Why Planes Avoid Flying Over the Pacific Ocean

Why Planes Don't Fly Over the Pacific Ocean

Bright Side takes a look at why airlines tend to avoid flying over the Pacific Ocean on trips from the west coast of the United States to locations in Asia. While safety is a real concern, the actual reasons have more to do with the extra distance to travel due to the curvature of the Earth, extra Equatorial width and the effect of opposing jet streams.

On a 2D map, making a giant rainbow to avoid the Pacific Ocean looks like a much longer route. But since the Earth is a sphere, a straight line is going to look very different in three-dimensional spaces. The combination of the two factors, the curvature of the Earth and its extra equatorial width, mean that curving toward the poles is a shorter distance than flying (what seems like on a map) “straight” across!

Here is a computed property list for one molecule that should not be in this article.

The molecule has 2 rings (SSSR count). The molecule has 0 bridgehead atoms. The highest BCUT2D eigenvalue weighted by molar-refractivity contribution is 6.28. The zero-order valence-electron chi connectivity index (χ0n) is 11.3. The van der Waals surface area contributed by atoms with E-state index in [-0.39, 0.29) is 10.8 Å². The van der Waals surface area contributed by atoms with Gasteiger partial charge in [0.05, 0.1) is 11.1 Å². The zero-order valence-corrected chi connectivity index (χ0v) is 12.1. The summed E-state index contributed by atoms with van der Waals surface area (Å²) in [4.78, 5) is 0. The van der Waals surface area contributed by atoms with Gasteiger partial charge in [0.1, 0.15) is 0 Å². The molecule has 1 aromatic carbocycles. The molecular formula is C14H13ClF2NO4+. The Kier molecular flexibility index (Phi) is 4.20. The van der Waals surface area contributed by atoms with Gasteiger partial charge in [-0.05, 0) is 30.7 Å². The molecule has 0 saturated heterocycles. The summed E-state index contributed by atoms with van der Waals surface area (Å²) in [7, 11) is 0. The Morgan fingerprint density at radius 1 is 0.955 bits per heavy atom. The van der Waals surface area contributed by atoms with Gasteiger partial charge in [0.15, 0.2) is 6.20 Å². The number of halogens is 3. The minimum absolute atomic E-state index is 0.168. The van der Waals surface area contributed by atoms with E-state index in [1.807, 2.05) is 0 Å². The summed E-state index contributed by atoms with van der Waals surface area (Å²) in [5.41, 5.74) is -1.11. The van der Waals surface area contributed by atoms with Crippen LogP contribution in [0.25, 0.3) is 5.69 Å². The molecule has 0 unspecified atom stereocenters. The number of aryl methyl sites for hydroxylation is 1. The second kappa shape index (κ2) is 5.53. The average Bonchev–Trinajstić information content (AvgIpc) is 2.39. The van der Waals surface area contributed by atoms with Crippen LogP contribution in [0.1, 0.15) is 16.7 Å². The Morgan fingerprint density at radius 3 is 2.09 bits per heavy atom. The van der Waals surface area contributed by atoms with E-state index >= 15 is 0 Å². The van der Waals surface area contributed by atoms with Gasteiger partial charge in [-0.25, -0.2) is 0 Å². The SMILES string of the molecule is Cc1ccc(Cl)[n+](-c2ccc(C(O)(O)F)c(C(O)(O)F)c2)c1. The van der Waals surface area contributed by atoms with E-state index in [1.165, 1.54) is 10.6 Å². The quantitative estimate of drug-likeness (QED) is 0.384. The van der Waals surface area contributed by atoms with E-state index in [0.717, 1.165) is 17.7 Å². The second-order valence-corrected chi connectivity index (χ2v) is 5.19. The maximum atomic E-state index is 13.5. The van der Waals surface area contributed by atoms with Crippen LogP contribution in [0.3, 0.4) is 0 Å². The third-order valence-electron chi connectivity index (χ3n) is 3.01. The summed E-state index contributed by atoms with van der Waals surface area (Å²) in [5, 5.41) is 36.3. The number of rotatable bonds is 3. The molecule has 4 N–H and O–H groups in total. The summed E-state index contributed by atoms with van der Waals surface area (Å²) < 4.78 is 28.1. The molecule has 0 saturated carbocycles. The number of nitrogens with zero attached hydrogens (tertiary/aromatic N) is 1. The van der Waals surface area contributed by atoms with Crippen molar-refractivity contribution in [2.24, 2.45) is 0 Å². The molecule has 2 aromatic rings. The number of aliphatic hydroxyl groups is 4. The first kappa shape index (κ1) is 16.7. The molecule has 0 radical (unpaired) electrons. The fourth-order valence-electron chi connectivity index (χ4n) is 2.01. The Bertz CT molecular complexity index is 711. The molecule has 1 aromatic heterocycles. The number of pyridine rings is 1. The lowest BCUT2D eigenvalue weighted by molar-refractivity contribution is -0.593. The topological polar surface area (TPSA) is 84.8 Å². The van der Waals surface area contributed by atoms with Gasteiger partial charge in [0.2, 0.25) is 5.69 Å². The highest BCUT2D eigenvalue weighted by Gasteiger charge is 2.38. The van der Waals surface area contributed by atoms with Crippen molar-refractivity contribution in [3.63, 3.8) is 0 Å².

Lori Dorn
Lori Dorn

Lori is a Laughing Squid Contributing Editor based in New York City who has been writing blog posts for over a decade. She also enjoys making jewelry, playing guitar, taking photos and mixing craft cocktails. Lori can be found posting on Threads and sharing photos on Instagram.